What did Bristol’s restaurants and Bristol’s football teams used to have in common? Answer: There weren’t many great ones.
As someone who loves food and who grew up so close to Ashton Gate that I became a default City fan, I say this only with joking affection. But when I used to tell people where I was from, it seemed like they’d always bloody comment, “for a city that size, why aren’t there more good restaurants?” (I won’t mention what they’d say about the football teams for fear of angering swathes of potential diners.)
It’s true. There were the wilderness years, when great restaurants in Bristol were thin on the ground, and when my brother (a budding chef) and I (his willing accomplice) took it upon ourselves to change that all around, opening firstly a pizza restaurant, and latterly a more fine dining affair where our signature dish was a starter of half a grapefruit with a glacé cherry on top.
There’s only so much pepperoni you can studiously colour in and cut out of card though, and – at nine and seven years old – I’m afraid to say that we didn’t quite take the Bristol food scene by storm. Other Bristol chefs and restaurateurs most certainly did though and while it may be fair to say that there weren’t dozens of great Bristol restaurants in the nineties, there were a handful of outstanding ones.
Daniel Galmiche – who held a Michelin star at Harveys in the mid-nineties – tweeted us recently to say he still thought fondly of Bristol and I was totally star struck, even via the medium of twitter. He was one of the pioneers, shaping the city’s food scene. Just like Martin Blunos, who earned himself two Michelin stars at Lettonie around about the same time.
And then there was Markwicks. I’ve had a fair few meals out in my life. One that I will (hopefully) never forget was at this eponymous basement restaurant on Corn Street nearly two decades ago. It was rich and glorious, and so inspiring that my brother and I cooked up a plan to open a family restaurant – just like Stephen and Judy Markwick – with our dad as sommelier and mum as restaurant manager, regardless of the fact our parents had no desire to work in the restaurant industry! Needless to say, that didn’t happen.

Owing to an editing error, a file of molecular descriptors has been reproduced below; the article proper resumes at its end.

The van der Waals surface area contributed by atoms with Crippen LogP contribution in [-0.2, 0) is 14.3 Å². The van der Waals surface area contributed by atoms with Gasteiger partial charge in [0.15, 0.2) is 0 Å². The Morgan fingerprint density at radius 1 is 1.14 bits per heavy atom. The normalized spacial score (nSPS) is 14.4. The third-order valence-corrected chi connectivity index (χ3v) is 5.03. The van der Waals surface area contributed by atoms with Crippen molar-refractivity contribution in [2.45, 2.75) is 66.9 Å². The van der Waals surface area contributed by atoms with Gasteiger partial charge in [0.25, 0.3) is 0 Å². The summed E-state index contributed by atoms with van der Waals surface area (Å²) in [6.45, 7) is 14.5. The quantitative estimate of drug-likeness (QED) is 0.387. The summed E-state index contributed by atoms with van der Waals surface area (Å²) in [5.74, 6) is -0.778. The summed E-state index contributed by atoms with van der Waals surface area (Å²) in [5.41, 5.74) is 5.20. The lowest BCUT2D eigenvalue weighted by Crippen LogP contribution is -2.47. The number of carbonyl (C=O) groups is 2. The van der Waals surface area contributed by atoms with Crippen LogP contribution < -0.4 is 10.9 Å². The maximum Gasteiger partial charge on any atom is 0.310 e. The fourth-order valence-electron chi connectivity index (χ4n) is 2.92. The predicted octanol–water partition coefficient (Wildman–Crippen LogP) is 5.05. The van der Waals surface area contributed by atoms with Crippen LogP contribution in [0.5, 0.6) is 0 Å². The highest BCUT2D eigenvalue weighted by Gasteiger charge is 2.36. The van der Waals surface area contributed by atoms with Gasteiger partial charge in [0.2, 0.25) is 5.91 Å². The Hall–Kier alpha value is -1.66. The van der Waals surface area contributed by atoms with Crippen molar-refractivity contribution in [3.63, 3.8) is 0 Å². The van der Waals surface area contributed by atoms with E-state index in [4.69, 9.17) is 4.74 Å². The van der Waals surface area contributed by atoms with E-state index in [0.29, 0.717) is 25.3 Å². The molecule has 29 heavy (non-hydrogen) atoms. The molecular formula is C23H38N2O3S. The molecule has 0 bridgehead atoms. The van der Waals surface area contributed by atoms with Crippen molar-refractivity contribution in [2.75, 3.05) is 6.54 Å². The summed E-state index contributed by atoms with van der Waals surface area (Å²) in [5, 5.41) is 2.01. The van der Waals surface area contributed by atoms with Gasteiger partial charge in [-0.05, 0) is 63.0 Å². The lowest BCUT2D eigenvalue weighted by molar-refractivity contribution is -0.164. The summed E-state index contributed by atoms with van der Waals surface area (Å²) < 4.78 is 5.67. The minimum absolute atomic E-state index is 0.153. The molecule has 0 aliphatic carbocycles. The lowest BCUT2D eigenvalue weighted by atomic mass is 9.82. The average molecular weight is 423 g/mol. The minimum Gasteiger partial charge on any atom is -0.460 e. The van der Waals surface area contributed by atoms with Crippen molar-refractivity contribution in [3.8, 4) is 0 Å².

Not long after Elliott and I opened BOX-E, the Markwicks came in for lunch and Stephen mentioned then that he didn’t envy us, running a restaurant in Bristol now, with so much competition on our doorstep. I can, of course, see his point.
Today, you mention Bristol and people instantly talk of the ‘food scene.’ We are just another restaurant in a city now bursting full of great ones; all vying for diners. But competition isn’t necessarily a bad thing. Competition pushes you to try harder; be better; raise the standard. And a greater number of restaurants just whets people’s appetite for eating out.
When we were doing the fit out for BOX-E, Casamia head chef Peter Sanchez came round to take a look. He was excited for us and excited that we were just round the corner from his restaurant. Far from being worried that we would steal his customers, he thought that collectively we’d generate more trade.
When there’s boom though, there’s often bust. It’s sad and unsettling hearing about restaurant closures. It reminds us of the fragility of the industry and it’s inevitable that questions start flying around about how many is too many when it comes to restaurants and whether we have reached saturation point yet.
(I hesitate writing this as it’s a bit like writing your own obituary. If we ever go bust there’s a paragraph right there waiting to be cut and pasted into a story about our closure!)
The answer to the question of whether Bristol now has too many restaurants is the same answer to the “do you know what you’re doing?” question my dad asked when we got serious about opening our own restaurant. Yes! And NO! And, only time will tell.
But, in the meantime, let’s celebrate having a vibrant and varied food scene, chock full of independents. There is certainly no danger now of people questioning when Bristol will have some decent places to eat. We have them! In spades. And our football teams didn’t end the season on too shabby a note either.
Tessa Lidstone is a mum of two girls; an uncontrollable liker of Bristol docks photos on Instagram; and not the chef at BOX-E.